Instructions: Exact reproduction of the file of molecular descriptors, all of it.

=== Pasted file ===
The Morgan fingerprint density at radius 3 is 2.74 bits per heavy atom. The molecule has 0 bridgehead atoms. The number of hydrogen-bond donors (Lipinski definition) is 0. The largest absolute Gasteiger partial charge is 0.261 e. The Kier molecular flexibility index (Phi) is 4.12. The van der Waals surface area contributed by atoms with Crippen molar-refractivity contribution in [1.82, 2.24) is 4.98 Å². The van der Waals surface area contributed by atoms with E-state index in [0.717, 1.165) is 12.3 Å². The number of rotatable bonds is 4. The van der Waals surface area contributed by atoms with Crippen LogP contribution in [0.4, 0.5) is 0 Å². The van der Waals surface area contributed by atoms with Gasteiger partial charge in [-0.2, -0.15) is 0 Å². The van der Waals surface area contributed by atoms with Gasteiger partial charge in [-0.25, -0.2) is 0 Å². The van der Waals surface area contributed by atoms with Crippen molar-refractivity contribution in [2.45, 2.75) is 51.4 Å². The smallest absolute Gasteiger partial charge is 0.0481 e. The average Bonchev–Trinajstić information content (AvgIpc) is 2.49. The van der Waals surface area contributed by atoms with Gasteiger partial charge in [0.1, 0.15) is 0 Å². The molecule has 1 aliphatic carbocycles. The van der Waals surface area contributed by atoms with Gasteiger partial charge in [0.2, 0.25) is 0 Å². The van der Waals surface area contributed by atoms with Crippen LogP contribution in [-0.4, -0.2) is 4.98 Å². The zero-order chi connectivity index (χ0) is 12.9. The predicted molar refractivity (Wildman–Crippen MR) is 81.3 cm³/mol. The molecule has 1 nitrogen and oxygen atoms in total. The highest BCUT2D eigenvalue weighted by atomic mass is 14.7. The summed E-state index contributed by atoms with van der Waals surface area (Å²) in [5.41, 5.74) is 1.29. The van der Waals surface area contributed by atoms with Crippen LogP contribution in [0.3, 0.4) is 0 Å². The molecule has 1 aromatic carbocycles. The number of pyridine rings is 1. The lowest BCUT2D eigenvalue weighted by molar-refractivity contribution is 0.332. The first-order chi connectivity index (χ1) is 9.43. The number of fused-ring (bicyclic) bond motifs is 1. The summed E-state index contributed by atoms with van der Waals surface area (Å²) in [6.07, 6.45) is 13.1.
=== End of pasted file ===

The Morgan fingerprint density at radius 3 is 2.74 bits per heavy atom. The molecule has 0 bridgehead atoms. The number of hydrogen-bond donors (Lipinski definition) is 0. The largest absolute Gasteiger partial charge is 0.261 e. The Kier molecular flexibility index (Phi) is 4.12. The van der Waals surface area contributed by atoms with Crippen molar-refractivity contribution in [1.82, 2.24) is 4.98 Å². The van der Waals surface area contributed by atoms with E-state index in [0.717, 1.165) is 12.3 Å². The number of rotatable bonds is 4. The van der Waals surface area contributed by atoms with Crippen LogP contribution in [0.4, 0.5) is 0 Å². The van der Waals surface area contributed by atoms with Gasteiger partial charge in [-0.2, -0.15) is 0 Å². The van der Waals surface area contributed by atoms with Gasteiger partial charge in [-0.25, -0.2) is 0 Å². The van der Waals surface area contributed by atoms with Crippen molar-refractivity contribution in [2.45, 2.75) is 51.4 Å². The smallest absolute Gasteiger partial charge is 0.0481 e. The average Bonchev–Trinajstić information content (AvgIpc) is 2.49. The van der Waals surface area contributed by atoms with Gasteiger partial charge in [0.1, 0.15) is 0 Å². The molecule has 1 aliphatic carbocycles. The van der Waals surface area contributed by atoms with Gasteiger partial charge in [0.2, 0.25) is 0 Å². The van der Waals surface area contributed by atoms with Crippen LogP contribution in [-0.4, -0.2) is 4.98 Å². The zero-order chi connectivity index (χ0) is 12.9. The predicted molar refractivity (Wildman–Crippen MR) is 81.3 cm³/mol. The molecule has 1 nitrogen and oxygen atoms in total. The highest BCUT2D eigenvalue weighted by atomic mass is 14.7. The summed E-state index contributed by atoms with van der Waals surface area (Å²) in [5.41, 5.74) is 1.29. The van der Waals surface area contributed by atoms with Crippen LogP contribution in [0.3, 0.4) is 0 Å². The molecule has 1 aromatic carbocycles. The number of pyridine rings is 1. The lowest BCUT2D eigenvalue weighted by molar-refractivity contribution is 0.332. The first-order chi connectivity index (χ1) is 9.43. The number of fused-ring (bicyclic) bond motifs is 1. The summed E-state index contributed by atoms with van der Waals surface area (Å²) in [6.07, 6.45) is 13.1.